Vending machines could be used to dispense free condoms in a drive to reduce crisis pregnancies and promote sexual health.
The HSE will provide free condoms in colleges and among “at risk” groups this year as the first step towards ensuring greater access to free contraception.
The installation of machines in pubs and clubs has emerged as one of the options to be investigated as the HSE researches the best way to more widely distribute the condoms.
Research will be carried out early in 2019 to determine the best way of distributing the condoms.
Increased availability of free contraceptives was one of the key recommendations made by the Oireachtas committee established to examine the issue of the Eighth Amendment. The committee also recommended improved sex education to reduce the instances of crisis pregnancy.
Funding has been released for the new initiatives in the revised estimates for the HSE’s sexual health strategy for the coming year.
A survey on sexual health and crisis pregnancies in Ireland will also be carried out – almost a decade after the last one was completed.
Abortion services will be officially available from tomorrow under the landmark new law passed by the Oireachtas before Christmas.
Health Minister Simon Harris said the additional funding for the new sexual health initiatives will “help us achieve our goals of reducing crisis pregnancies but also improving public health, and supporting sex and relationships education for young people”.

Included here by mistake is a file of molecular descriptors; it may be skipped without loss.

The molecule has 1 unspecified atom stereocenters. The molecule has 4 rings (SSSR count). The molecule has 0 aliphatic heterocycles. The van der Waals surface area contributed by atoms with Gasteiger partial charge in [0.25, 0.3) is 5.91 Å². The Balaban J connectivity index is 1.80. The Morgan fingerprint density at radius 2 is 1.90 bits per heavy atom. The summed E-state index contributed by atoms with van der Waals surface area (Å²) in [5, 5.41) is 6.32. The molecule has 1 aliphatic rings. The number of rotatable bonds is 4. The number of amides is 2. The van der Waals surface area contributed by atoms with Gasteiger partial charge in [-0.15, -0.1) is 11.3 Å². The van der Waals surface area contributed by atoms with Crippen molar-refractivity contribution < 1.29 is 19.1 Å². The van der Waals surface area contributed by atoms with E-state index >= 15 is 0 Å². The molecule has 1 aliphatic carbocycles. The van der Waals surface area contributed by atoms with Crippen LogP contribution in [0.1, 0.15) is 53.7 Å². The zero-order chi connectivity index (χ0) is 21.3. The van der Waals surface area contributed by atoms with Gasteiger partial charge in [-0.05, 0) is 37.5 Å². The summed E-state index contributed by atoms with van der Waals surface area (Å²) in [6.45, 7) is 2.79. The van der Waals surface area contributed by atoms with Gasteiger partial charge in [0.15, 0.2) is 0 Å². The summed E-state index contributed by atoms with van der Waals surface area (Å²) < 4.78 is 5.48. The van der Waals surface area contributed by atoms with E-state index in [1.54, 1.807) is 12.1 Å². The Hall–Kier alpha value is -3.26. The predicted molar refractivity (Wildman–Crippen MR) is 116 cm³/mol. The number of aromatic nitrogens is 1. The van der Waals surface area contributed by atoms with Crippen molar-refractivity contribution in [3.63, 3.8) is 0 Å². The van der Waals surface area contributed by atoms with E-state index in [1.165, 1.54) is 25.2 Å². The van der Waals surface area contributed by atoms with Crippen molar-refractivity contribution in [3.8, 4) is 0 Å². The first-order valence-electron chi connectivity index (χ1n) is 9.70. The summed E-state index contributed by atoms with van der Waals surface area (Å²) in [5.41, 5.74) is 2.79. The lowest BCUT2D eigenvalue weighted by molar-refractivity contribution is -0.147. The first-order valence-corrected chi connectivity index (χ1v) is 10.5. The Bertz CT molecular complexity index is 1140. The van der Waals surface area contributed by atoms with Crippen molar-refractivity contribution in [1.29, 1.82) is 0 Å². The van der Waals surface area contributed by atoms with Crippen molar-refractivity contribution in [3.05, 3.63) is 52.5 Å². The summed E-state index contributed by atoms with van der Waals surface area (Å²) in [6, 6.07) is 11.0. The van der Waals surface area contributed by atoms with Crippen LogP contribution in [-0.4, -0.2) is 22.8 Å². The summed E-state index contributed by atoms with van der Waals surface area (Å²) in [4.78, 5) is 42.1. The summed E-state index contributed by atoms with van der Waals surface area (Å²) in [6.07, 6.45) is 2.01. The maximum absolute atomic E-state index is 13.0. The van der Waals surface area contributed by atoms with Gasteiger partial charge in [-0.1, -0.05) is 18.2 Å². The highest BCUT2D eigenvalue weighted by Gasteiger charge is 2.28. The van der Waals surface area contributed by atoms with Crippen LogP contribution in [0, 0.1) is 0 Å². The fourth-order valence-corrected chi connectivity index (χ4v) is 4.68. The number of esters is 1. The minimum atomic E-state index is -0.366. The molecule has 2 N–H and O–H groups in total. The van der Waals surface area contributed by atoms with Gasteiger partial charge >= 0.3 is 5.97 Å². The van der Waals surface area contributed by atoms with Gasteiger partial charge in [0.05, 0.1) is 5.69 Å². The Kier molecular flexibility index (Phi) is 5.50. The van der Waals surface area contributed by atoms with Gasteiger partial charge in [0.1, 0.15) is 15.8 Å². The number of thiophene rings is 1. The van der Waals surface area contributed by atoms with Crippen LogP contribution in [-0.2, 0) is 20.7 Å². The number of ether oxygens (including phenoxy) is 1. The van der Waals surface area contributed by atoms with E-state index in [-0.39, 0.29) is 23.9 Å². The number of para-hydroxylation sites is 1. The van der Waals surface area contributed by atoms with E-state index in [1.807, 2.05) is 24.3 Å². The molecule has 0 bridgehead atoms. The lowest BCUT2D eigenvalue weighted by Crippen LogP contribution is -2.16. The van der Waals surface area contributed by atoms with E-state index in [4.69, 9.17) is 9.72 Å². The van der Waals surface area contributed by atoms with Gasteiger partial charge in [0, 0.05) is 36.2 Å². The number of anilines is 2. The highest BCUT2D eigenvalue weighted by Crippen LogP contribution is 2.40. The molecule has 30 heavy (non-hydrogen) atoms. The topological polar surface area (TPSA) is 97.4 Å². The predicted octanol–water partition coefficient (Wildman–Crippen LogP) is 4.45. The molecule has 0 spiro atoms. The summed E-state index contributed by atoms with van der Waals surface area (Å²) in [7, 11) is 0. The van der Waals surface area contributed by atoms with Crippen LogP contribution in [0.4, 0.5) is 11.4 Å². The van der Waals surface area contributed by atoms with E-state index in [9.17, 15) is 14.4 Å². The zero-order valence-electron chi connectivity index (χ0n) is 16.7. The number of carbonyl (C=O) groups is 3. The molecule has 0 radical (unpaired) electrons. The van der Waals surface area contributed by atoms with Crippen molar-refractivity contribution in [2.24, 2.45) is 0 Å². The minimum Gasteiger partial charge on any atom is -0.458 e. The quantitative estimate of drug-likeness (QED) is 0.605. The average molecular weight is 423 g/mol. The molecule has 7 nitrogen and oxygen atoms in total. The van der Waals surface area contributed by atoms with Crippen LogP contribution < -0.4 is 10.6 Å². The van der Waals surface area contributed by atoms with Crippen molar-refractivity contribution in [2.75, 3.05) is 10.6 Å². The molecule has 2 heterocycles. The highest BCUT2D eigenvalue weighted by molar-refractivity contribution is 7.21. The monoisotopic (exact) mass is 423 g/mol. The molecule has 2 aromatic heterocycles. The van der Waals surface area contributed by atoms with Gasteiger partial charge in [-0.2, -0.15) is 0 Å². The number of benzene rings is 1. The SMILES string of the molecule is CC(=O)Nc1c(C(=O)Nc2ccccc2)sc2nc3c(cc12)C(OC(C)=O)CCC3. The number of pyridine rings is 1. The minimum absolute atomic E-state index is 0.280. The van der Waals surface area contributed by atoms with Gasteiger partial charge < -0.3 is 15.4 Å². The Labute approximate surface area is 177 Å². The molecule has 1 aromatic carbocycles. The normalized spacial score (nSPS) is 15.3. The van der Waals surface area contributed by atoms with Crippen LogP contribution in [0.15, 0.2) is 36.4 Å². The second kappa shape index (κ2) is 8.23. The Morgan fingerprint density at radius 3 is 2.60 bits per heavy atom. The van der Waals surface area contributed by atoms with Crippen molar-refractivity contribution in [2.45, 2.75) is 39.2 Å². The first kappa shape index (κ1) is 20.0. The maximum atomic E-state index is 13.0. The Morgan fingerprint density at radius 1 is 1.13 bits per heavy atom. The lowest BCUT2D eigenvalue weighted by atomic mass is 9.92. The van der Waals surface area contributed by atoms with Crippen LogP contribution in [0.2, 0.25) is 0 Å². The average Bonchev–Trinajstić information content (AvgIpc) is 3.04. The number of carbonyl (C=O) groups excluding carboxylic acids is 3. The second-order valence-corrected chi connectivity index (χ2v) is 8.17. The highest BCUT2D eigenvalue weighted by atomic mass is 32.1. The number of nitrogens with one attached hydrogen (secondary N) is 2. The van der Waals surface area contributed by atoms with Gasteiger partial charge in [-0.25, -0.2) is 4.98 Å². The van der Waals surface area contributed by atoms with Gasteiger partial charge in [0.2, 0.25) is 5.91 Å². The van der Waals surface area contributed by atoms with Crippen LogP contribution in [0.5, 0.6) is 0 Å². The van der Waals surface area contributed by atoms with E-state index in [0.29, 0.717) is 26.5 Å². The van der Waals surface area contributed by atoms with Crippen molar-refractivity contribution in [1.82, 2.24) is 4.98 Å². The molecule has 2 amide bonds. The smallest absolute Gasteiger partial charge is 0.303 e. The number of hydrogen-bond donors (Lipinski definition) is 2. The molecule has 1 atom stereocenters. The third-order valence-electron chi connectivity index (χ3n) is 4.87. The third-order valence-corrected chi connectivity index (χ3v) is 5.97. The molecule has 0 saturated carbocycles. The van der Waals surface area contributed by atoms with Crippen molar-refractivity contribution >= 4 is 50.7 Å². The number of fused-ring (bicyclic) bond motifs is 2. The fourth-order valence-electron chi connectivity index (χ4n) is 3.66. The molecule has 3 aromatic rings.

“Sex education shouldn’t stop at schools,” he said. “We have to ensure that parents and those working with young people can help them develop healthy relationships and make informed decisions which protect their health and wellbeing.
“These measures will also improve sexual health and wellbeing across the wider population in this country and reduce the number of sexually transmitted infections.”
In addition to pushing the availability of free condoms, there will also be public information campaigns to promote safe sex.
A working group is currently looking at how best to provide contraceptives free of charge, including long-acting options.
The group is expected to determine what forms of contraception will be made available to women as part of the plan to provide widespread access to free contraception, which may require a legislative change.
It is examining medical perspectives and long-acting reversible contraceptives.
At the Oireachtas committee’s pre-referendum hearings on the Eighth Amendment, there were fears expressed from the anti-abortion side of the debate that some women would use abortion as contraception. However, this was dismissed as deeply offensive to women.
Fine Gael Senator Catherine Noone, who chaired the committee, said that introducing widely available free contraception to tackle the problem of crisis pregnancies was a “no-brainer”.
Meanwhile, it has been revealed that Junior Education Minister Mary Mitchell O’Connor is planning to introduce sexual consent classes for students across all third-level institutions.
A report on the subject is due to be finalised and brought to Cabinet next month.
Ms Mitchell O’Connor told the ‘Sunday Independent’ she expects that all universities will be asked to run workshops for first-year students on consent as part of their orientation package.